Tag Archives: Jeff the Diseased Lung

A look back at the World Health Organization’s groundbreaking tobacco control treaty


A very interesting article from Foreign Affairs on something I knew very little about, honestly — the World Health Organization’s groundbreaking Framework Convention for Tobacco Control, a treaty signed by most of the nations on Earth.

The FCTC was the first-ever WHO worldwide treaty. The agency had gone 50 years without using its treaty-making power and when it did, it chose to direct its power at the growth of tobacco products in international markets.

This is important because of greater awareness in the West, much higher tobacco taxes and more regulations banning smoking in workplaces, the smoking rate has dropped through most Western countries. However, the tobacco industry has adapted by turning its energies toward emerging markets in India, Africa, South America and Southeast Asia.

The FCTC came on the heels on the release of the so-called “cigarette papers,” millions of millions of internal memos and studies from the tobacco industry dating back to the 1950s which became public knowledge through the discovery process in various lawsuits against Big Tobacco. The treaty provides assistance to smaller, developing countries to battle the worldwide Big Tobacco industry in putting together tobacco control programs. The treaty, which took three years to negotiate and was first ratified by 40 countries in 2005. It has since been ratified by 180 countries representing over 90 percent of the people on Earth.

The FCTC gives smaller, poorer countries information and resources from richer countries as those nations face uphill battles with Big Tobacco in trying to implement laws regarding tobacco packaging, marketing and use in public areas. These battles have been talked by a lot by John Oliver and others with his “Jeff the Diseased Lung” campaign. Big Tobacco, oftentimes with assistance from the U.S. Chamber of Commerce as its hammer, has fought tiny countries such as Togo and Uruguay (and not so tiny Australia) whenever those countries try to pass laws controlling tobacco marketing and packaging.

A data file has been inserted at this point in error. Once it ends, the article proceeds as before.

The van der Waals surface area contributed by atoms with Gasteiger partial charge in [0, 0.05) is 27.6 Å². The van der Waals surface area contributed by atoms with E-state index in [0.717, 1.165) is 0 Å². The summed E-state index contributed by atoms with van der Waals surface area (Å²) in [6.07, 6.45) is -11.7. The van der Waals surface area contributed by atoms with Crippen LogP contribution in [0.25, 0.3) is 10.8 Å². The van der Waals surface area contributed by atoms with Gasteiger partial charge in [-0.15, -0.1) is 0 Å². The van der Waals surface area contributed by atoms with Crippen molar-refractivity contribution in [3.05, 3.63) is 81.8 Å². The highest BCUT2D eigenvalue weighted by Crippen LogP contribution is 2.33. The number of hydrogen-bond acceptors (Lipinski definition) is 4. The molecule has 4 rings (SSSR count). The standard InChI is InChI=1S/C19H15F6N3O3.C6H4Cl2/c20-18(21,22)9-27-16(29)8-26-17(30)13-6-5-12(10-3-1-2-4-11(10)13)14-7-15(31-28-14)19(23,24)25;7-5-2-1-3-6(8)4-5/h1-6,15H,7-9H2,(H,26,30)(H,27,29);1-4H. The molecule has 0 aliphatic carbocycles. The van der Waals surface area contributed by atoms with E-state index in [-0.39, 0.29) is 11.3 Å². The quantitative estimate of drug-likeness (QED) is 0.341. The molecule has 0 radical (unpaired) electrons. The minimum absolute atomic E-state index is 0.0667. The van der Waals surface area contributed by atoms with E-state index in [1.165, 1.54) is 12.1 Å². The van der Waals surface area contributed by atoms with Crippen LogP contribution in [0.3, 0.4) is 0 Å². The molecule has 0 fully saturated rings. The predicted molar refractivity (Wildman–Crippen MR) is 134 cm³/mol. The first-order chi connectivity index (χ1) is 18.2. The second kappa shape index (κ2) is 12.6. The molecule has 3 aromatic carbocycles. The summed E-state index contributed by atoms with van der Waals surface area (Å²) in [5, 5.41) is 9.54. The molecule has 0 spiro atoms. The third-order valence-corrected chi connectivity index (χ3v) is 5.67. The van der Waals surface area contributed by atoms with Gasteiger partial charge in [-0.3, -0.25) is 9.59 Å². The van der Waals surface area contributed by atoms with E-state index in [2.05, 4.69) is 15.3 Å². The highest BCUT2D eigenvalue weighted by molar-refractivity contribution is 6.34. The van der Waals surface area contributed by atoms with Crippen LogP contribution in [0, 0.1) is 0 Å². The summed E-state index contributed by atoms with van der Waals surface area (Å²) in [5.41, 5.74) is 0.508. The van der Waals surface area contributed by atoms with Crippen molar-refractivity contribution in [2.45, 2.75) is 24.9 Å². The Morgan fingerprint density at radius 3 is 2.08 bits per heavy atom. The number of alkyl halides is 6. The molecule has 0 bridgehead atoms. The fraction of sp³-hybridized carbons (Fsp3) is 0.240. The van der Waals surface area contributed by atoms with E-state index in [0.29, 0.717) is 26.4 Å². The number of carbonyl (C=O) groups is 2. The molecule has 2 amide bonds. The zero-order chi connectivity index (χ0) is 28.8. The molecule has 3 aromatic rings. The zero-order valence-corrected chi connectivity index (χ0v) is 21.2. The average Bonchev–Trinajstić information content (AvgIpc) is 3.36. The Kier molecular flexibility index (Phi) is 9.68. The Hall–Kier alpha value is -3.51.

Some of the basic things the FCTC helps smaller nations with include some of the same things that have worked in the West to reduce tobacco use:

•    Adopt tax and price measures to reduce tobacco consumption;
•    Ban tobacco advertising, promotion and sponsorship;
•    Create smoke-free work and public spaces;
•    Put prominent health warnings on tobacco packages;
•    Combat illicit trade in tobacco products.

John Oliver’s Jeff the Diseased Lung takes off

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John Oliver of “Last Week Tonight” did a follow-up story on his show’s creation of “Jeff the Diseased Lung.”

Jeff the Diseased Lung is a trademark designed by Oliver and his show for the tobacco industry which is fighting efforts in smaller countries around the world to limit tobacco industry advertising and branding. Oliver’s show took out billboards in Uruguay and sent out t-shirts to Togo starring Jeff the Diseased lung.

Since, then, Jeff and the Twitter hastag #jeffwecan have taken off far beyond what Oliver expected. Also, there are a number of YouTube videos made by Jeff the Diseased Lung fans. Here’s one, here’s two, here’s a third. The first two are great, but that third one was … WTH?

Someone even made their own Jeff the Diseased Lung costume in Mexico City.

Oliver’s epic rant against the tobacco industry, more than 18 minutes long, savaged Big Tobacco over its efforts to harass and intimidate smaller countries that are trying to control tobacco advertising. Australia is one country that now requires simple plain packaging on tobacco products, along with graphic warnings.

As Oliver points out in last week’s piece, Ireland is another country that has joined Australia in requiring plain packaging. Hey, I wrote about that weeks ago, I beat John to the punch. He finds an incredible argument in Philip Morris’ lawsuit against Ireland: Philip Morris argued that, “a dance is only meaningful when it is danced, as a trademark is only meaningful when used.”

As Oliver retorts: “You know you have a pretty weak legal argument when it sounds like a rejected @#$%ing Jewel lyric.”